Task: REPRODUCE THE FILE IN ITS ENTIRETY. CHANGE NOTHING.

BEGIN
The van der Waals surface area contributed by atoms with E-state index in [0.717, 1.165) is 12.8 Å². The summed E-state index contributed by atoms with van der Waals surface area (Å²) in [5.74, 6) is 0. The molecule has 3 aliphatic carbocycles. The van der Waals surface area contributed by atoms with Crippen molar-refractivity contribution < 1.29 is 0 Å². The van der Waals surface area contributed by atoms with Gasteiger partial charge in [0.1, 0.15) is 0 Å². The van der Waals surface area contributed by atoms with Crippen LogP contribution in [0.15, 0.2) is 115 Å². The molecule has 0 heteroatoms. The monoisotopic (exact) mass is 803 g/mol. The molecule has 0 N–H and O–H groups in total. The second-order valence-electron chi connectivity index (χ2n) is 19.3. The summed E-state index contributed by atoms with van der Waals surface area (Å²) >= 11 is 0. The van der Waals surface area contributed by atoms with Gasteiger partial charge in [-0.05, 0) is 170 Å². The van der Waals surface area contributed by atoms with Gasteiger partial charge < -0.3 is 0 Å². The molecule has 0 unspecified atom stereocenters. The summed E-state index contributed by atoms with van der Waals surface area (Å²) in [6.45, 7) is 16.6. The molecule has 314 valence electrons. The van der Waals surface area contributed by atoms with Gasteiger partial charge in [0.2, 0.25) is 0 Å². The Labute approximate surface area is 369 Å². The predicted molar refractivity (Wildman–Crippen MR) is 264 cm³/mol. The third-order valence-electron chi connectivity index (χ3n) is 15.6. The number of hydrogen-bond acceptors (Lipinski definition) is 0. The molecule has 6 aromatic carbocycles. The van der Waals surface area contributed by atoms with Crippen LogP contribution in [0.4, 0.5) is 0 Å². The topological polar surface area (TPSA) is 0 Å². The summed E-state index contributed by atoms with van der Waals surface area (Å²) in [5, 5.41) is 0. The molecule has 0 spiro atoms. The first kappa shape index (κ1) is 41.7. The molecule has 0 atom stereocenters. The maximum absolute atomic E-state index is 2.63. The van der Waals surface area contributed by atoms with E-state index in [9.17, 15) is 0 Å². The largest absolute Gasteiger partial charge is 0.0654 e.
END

The van der Waals surface area contributed by atoms with E-state index in [0.717, 1.165) is 12.8 Å². The summed E-state index contributed by atoms with van der Waals surface area (Å²) in [5.74, 6) is 0. The molecule has 3 aliphatic carbocycles. The van der Waals surface area contributed by atoms with Crippen molar-refractivity contribution < 1.29 is 0 Å². The van der Waals surface area contributed by atoms with Gasteiger partial charge in [0.1, 0.15) is 0 Å². The van der Waals surface area contributed by atoms with Crippen LogP contribution in [0.15, 0.2) is 115 Å². The molecule has 0 heteroatoms. The monoisotopic (exact) mass is 803 g/mol. The molecule has 0 N–H and O–H groups in total. The second-order valence-electron chi connectivity index (χ2n) is 19.3. The summed E-state index contributed by atoms with van der Waals surface area (Å²) >= 11 is 0. The van der Waals surface area contributed by atoms with Gasteiger partial charge in [-0.05, 0) is 170 Å². The van der Waals surface area contributed by atoms with Gasteiger partial charge < -0.3 is 0 Å². The molecule has 0 unspecified atom stereocenters. The summed E-state index contributed by atoms with van der Waals surface area (Å²) in [6.45, 7) is 16.6. The molecule has 314 valence electrons. The van der Waals surface area contributed by atoms with Gasteiger partial charge in [0.2, 0.25) is 0 Å². The Labute approximate surface area is 369 Å². The predicted molar refractivity (Wildman–Crippen MR) is 264 cm³/mol. The third-order valence-electron chi connectivity index (χ3n) is 15.6. The number of hydrogen-bond acceptors (Lipinski definition) is 0. The molecule has 6 aromatic carbocycles. The van der Waals surface area contributed by atoms with Crippen LogP contribution in [0.4, 0.5) is 0 Å². The topological polar surface area (TPSA) is 0 Å². The summed E-state index contributed by atoms with van der Waals surface area (Å²) in [5, 5.41) is 0. The molecule has 0 spiro atoms. The first kappa shape index (κ1) is 41.7. The molecule has 0 atom stereocenters. The maximum absolute atomic E-state index is 2.63. The van der Waals surface area contributed by atoms with E-state index in [9.17, 15) is 0 Å². The largest absolute Gasteiger partial charge is 0.0654 e.